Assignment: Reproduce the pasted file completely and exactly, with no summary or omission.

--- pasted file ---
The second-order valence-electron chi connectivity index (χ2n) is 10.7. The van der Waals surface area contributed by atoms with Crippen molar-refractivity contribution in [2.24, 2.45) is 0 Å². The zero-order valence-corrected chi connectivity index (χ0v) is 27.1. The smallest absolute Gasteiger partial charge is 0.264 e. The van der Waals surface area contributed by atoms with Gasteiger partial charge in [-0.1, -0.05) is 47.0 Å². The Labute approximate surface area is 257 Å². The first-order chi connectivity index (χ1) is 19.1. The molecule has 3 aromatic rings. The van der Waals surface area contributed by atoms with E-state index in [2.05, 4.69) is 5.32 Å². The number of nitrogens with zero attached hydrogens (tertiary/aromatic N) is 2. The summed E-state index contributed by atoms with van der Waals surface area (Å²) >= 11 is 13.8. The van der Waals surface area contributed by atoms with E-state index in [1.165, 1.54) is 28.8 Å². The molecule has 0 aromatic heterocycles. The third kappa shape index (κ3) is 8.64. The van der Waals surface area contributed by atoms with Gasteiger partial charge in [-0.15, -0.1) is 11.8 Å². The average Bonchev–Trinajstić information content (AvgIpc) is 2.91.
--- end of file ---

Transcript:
The second-order valence-electron chi connectivity index (χ2n) is 10.7. The van der Waals surface area contributed by atoms with Crippen molar-refractivity contribution in [2.24, 2.45) is 0 Å². The zero-order valence-corrected chi connectivity index (χ0v) is 27.1. The smallest absolute Gasteiger partial charge is 0.264 e. The van der Waals surface area contributed by atoms with Gasteiger partial charge in [-0.1, -0.05) is 47.0 Å². The Labute approximate surface area is 257 Å². The first-order chi connectivity index (χ1) is 19.1. The molecule has 3 aromatic rings. The van der Waals surface area contributed by atoms with E-state index in [2.05, 4.69) is 5.32 Å². The number of nitrogens with zero attached hydrogens (tertiary/aromatic N) is 2. The summed E-state index contributed by atoms with van der Waals surface area (Å²) >= 11 is 13.8. The van der Waals surface area contributed by atoms with E-state index in [1.165, 1.54) is 28.8 Å². The molecule has 0 aromatic heterocycles. The third kappa shape index (κ3) is 8.64. The van der Waals surface area contributed by atoms with Gasteiger partial charge in [-0.15, -0.1) is 11.8 Å². The average Bonchev–Trinajstić information content (AvgIpc) is 2.91.